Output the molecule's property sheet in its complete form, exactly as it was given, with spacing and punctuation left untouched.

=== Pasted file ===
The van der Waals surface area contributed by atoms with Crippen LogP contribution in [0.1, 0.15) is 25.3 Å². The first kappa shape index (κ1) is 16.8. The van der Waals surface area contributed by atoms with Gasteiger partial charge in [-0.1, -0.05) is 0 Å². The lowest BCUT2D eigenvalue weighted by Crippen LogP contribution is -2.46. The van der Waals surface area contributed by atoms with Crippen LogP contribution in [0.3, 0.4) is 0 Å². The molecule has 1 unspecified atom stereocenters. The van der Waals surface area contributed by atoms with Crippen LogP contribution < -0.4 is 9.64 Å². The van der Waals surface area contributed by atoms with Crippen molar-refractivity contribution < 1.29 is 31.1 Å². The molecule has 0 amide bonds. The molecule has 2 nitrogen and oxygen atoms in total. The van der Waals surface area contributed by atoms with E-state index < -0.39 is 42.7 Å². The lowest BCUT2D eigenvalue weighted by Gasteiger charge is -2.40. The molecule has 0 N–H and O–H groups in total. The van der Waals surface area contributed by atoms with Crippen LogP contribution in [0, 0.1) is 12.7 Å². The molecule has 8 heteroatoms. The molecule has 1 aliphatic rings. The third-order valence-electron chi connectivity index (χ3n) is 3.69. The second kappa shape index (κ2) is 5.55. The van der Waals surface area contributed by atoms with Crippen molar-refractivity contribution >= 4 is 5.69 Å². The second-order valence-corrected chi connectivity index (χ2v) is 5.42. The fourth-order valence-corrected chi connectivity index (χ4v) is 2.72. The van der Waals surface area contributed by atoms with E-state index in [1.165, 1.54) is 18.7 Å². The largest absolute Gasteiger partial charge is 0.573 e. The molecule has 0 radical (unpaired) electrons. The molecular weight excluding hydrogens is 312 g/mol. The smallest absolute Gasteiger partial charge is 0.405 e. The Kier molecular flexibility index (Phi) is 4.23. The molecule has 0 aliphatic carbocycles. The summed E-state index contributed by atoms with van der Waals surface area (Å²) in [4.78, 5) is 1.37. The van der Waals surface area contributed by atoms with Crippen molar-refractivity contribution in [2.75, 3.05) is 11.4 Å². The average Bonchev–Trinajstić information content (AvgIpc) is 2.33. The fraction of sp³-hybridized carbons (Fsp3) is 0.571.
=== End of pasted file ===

The van der Waals surface area contributed by atoms with Crippen LogP contribution in [0.1, 0.15) is 25.3 Å². The first kappa shape index (κ1) is 16.8. The van der Waals surface area contributed by atoms with Gasteiger partial charge in [-0.1, -0.05) is 0 Å². The lowest BCUT2D eigenvalue weighted by Crippen LogP contribution is -2.46. The van der Waals surface area contributed by atoms with Crippen LogP contribution in [0.3, 0.4) is 0 Å². The molecule has 1 unspecified atom stereocenters. The van der Waals surface area contributed by atoms with Crippen LogP contribution < -0.4 is 9.64 Å². The van der Waals surface area contributed by atoms with Crippen molar-refractivity contribution < 1.29 is 31.1 Å². The molecule has 0 amide bonds. The molecule has 2 nitrogen and oxygen atoms in total. The van der Waals surface area contributed by atoms with E-state index < -0.39 is 42.7 Å². The lowest BCUT2D eigenvalue weighted by Gasteiger charge is -2.40. The molecule has 0 N–H and O–H groups in total. The van der Waals surface area contributed by atoms with Crippen LogP contribution in [0, 0.1) is 12.7 Å². The molecule has 8 heteroatoms. The molecule has 1 aliphatic rings. The third-order valence-electron chi connectivity index (χ3n) is 3.69. The second kappa shape index (κ2) is 5.55. The van der Waals surface area contributed by atoms with Crippen molar-refractivity contribution >= 4 is 5.69 Å². The second-order valence-corrected chi connectivity index (χ2v) is 5.42. The fourth-order valence-corrected chi connectivity index (χ4v) is 2.72. The van der Waals surface area contributed by atoms with E-state index in [1.165, 1.54) is 18.7 Å². The largest absolute Gasteiger partial charge is 0.573 e. The molecule has 0 radical (unpaired) electrons. The molecular weight excluding hydrogens is 312 g/mol. The smallest absolute Gasteiger partial charge is 0.405 e. The Kier molecular flexibility index (Phi) is 4.23. The molecule has 0 aliphatic carbocycles. The summed E-state index contributed by atoms with van der Waals surface area (Å²) in [4.78, 5) is 1.37. The van der Waals surface area contributed by atoms with Crippen molar-refractivity contribution in [2.75, 3.05) is 11.4 Å². The average Bonchev–Trinajstić information content (AvgIpc) is 2.33. The fraction of sp³-hybridized carbons (Fsp3) is 0.571.